"Interestingly, SARS-CoV-2 S1 can translocate to the cytoplasm and affect the cell metabolism, which is also inhibited by HEK-293T-hACE2 nanoparticles", study authors further explain. "This biocompatible membrane nanomaterial is sufficient to block the adherence of SARS-CoV-2 D614G-S1 mutant to sensitive cells", they add.

As a result of the spike recruitment, HEK-293T-hACE2 nanoparticles adsorbed SARS-CoV-2 S pseudovirions on the material surface. They successfully blocked viral entry into the cytoplasm – enabling a rather inspiring type of host cell protection from the viral infection.

Promising therapeutic candidate

"Our study demonstrates an efficient nano-antagonist that can be easily prepared in general laboratories against SARS-CoV-2, which is a feasible solution to resolve the shortage of effective measures to treat COVID-19", study authors summarize their main findings.

It was also shown that the overexpression of membrane receptors does not affect the biocompatibility of human cell membrane-based nanoparticles, while the demonstrated lack of toxicity in experimental animals laid a solid foundation for the application of HEK-293T-hACE2 nanoparticles as an antagonist to SARS-CoV-2.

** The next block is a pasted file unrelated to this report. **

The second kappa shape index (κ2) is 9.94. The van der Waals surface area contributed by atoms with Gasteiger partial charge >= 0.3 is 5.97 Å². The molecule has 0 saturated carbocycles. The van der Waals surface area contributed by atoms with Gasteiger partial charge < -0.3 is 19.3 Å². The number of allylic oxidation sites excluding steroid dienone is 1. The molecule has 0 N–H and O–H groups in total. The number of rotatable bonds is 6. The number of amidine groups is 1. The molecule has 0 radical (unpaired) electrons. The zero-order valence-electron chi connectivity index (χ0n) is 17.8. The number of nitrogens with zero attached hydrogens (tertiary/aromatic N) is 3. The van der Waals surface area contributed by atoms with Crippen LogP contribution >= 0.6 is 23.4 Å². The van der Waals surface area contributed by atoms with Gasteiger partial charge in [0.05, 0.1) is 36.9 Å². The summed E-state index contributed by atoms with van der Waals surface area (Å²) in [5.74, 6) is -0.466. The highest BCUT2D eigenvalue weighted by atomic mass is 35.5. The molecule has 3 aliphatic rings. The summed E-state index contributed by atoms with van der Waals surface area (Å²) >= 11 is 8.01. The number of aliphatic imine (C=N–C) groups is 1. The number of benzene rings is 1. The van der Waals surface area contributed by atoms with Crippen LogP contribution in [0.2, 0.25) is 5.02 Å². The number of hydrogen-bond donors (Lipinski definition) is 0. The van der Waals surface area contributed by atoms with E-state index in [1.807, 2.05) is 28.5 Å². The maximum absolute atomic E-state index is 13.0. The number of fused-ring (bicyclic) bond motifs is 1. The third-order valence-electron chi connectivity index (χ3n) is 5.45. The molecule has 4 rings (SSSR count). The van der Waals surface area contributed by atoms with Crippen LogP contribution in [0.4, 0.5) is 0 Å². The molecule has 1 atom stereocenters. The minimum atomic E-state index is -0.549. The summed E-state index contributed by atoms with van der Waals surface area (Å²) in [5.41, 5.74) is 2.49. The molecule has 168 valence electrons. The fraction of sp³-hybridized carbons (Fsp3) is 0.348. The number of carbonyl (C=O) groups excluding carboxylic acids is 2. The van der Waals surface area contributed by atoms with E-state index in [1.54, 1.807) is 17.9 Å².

And indeed, since there is still a lack of effective measures to treat COVID-19, this type of biocompatible and easy-to-achieve nano-antagonist may be a rather convenient therapeutic candidate for curbing the dire effect of SARS-CoV-2 spread. Naturally, further studies with a more practical, in vivo approach are needed.

*Important Notice

bioRxiv publishes preliminary scientific reports that are not peer-reviewed and, therefore, should not be regarded as conclusive, guide clinical practice/health-related behavior, or treated as established information.

Journal reference:
Dr. Tomislav Meštrović

Written by

Dr. Tomislav Meštrović

Dr. Tomislav Meštrović is a medical doctor (MD) with a Ph.D. in biomedical and health sciences, specialist in the field of clinical microbiology, and an Assistant Professor at Croatia's youngest university - University North. In addition to his interest in clinical, research and lecturing activities, his immense passion for medical writing and scientific communication goes back to his student days. He enjoys contributing back to the community. In his spare time, Tomislav is a movie buff and an avid traveler.